Don’t Cry for Me, Argentina
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Don’t Cry for Me, Argentina







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Don’t Cry for Me, Argentina. March 18 th , 2005 Presented by, Four People Who Are Not John Stiver. Background. Argentina has a history of chronic monetary, economic, and political problems. In 1810, it declared independence from the Spanish Government.
Don’t Cry for Me, Argentina

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Slide 1

Don’t Cry for Me, Argentina

March 18th, 2005

Presented by,

Four People Who Are Not John Stiver

Slide 2

Background

  • Argentina has a history of chronic monetary, economic, and political problems.

  • In 1810, it declared independence from the Spanish Government.

  • No stable government ruled until 1862.

Slide 3

Background

  • Late 1800s: Steady growth and a booming economy due to beef exports to Europe.

  • 1890: First large economic downturn as a nation due to budgetary problems by an incompetent government.

  • Power traded between Presidents and military dictators.

Slide 4

Background

  • In 1902, Argentina followed a Gold Standard that had a 100% reserve ratio.

  • In 1914, this was abandoned.

  • Brought back in 1927.

  • Abandoned in 1929.

  • In 1945, inflation became a big problem.

  • Unresolved political pressures resulted in the government spending more than it had taken in in taxes, causing inflation.

Slide 5

Background

  • In the 70’s there was triple digit inflation

  • Early 90s: President Menem stepped in with a reform

  • He pegged the peso to the dollar

  • Inflation quickly fell to below 4%

Slide 6

The Crisis (1999-2002)

  • 1999: President De la Rúa elected

  • Federal budget deficit high

    • Tax increases attempt to control it

  • Tax rates are already substantial

  • Caused tax evasion-related corruption

  • 2000: Economy continues to shrink

  • Drastic decreases in government spending causes chaos

Slide 7

The Crisis (1999-2002)

  • Political deadlock between president and senate

  • December 2001: freeze on bank deposits

  • Recession turns into depression

    • People and businesses cannot make payments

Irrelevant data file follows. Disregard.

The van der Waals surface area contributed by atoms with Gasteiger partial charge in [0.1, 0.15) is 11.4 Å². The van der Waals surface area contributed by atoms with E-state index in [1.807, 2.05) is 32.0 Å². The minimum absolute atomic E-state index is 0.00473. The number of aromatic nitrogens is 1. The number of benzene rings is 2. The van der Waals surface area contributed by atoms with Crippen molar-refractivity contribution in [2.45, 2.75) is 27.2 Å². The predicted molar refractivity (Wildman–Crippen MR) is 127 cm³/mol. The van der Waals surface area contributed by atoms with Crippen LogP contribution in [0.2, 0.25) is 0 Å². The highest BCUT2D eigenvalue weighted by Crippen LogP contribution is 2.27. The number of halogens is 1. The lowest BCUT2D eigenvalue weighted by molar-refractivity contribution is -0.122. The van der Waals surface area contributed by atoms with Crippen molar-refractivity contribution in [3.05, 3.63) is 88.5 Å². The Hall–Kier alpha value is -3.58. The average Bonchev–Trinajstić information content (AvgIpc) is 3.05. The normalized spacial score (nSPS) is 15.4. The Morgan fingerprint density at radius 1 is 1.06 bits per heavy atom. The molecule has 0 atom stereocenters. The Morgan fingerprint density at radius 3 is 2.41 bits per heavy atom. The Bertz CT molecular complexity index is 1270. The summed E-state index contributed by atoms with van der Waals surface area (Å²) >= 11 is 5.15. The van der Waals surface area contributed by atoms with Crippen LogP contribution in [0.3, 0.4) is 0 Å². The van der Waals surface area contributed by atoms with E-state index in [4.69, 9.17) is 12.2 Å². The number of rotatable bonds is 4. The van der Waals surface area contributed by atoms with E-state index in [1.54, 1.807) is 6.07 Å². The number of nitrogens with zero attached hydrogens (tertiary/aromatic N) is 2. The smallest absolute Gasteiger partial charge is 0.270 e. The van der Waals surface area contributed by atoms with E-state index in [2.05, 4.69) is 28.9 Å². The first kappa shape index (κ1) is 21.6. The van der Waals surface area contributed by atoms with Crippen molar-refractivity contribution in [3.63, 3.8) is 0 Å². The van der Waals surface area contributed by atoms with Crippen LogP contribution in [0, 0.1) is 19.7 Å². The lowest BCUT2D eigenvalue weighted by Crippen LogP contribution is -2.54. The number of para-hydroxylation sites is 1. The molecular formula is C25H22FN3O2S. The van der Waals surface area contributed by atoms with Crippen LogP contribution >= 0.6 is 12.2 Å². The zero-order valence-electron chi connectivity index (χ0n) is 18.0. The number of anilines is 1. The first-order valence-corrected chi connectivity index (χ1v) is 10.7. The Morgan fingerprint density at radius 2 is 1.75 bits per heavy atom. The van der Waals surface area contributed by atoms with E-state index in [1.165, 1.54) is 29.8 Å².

• IMF cuts off loans to Argentina: no outside funds

  • Five presidents in two weeks

Slide 8

The Crisis- Statistical Data

  • Bankruptcies reached record levels

  • From 1998-2002:

    • Real GDP fell 28%

    • Inflation went from negative levels to 41%

    • Exchange rate fell from 1 Peso/$ to 4 Pesos/$

    • Unemployment increased from 12.4% to 23.6%

    • Poverty rate rose from 25.9% to 57.5%

  • Real wages fell 23.7% in 2002

  • Real supermarket sales fell 26% in 2002

Slide 9

Why the Recession Did Not Happen

Corruption

Failure of Free Markets

The Currency Board

Overvalued Peso

Provincial Government Finances

Slide 10

Why the Recession Happened

  • Currency crisis in Russia and Brazil

  • Tax Increases

  • Lowered Confidence in the Peso

  • Contamination of the private sector

Slide 11

What could Argentina have done differently?

  • Fiscal: cut taxes early, accept more drastic budget cuts to avoid inflation

  • Monetary: dollarize, allow banks to issue own notes, default on public debt early

  • Systematic: could go strictly floating or gold standard, but disadvantages to both according to precedents

Slide 12

What to do now?Short term

  • Dollarize now

  • Implement tax cuts

  • Revamp banking system to promote confidence

  • Set floor price for default debt

Slide 13

What to do now?Long term

  • Examine structure of law

  • Simplify tax strategy

  • Improve Federal-Province relationships

  • Reduce unnecessary government spending

  • More flexible labor laws

  • Improve health care

Slide 14

International Policy Implications

  • Determine comprehensive view on handling financial crises

  • Examine US laws on foreign seizure

  • Improve IMF recommendations

  • Borrow / Bailout / Depreciation / Default may not work as well

  • Property rights as related to prosperity

Slide 15

Questions??


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